Now, let me just tell you a thing or two about this recipe. It is time to call up some good friends and invite them over for dinner because this dish needs to be shared. You can’t keep it to yourself. In fact, I originally thought that this would be a great recipe for a potluck but upon further review, I have decided that it is too elegant for that. No, this beautiful culinary delight could be served in an incredible plant-based restaurant like Greens in San Francisco. If not there, then in your lovely home with friends enjoying good food, good wine and good times.
Can you tell that I am excited about this recipe? I am. The polenta adaption just has the most wonderful flavor when combined with the kale, sautéed king oyster mushrooms, onions and then drizzled with this creamy cashew sauce. Heaven.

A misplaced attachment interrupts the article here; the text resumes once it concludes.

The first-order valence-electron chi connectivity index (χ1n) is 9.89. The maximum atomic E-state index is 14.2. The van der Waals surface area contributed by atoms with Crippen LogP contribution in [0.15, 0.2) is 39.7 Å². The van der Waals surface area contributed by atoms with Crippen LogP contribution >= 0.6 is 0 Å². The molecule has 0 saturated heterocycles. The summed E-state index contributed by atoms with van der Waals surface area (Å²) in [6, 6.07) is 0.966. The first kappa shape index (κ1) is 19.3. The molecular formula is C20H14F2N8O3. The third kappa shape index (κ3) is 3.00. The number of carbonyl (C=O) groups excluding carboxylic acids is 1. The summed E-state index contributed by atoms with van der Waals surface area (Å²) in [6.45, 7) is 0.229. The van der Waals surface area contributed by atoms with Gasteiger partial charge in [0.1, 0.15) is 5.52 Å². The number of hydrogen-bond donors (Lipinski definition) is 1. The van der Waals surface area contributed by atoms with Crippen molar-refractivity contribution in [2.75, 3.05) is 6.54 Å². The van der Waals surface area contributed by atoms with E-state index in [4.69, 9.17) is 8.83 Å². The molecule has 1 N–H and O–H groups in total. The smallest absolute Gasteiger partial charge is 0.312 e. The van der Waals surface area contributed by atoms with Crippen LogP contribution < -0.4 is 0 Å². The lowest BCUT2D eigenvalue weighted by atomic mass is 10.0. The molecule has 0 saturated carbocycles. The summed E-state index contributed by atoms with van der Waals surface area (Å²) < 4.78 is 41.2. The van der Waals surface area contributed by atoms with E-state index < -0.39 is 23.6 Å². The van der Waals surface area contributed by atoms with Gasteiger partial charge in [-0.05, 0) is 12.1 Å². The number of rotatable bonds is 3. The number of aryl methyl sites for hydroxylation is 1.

- Make the polenta (step one and two) the day before.
- Soak, drain and rinse the cashews ahead of time. Store in the refrigerator until ready to use.
- I make my chickpea flour in the Vitamix but it can also be found at your local health food store.
- Steal the two tablespoons of onion needed for the cashew sauce from the onion for the topping. It’s okay. I promise.
- I use more red onion and carrot in my adaption of the chickpea polenta. That is why there is a range. Feel free to explore this spectrum for yourself.
- Now you may be sly and think that you can get by without the refrigeration part and put the polenta straight in the oven but, unfortunately, you are wrong. Trust me.
Chickpea Polenta with Sautéed Mushrooms, Kale and Cashew Sauce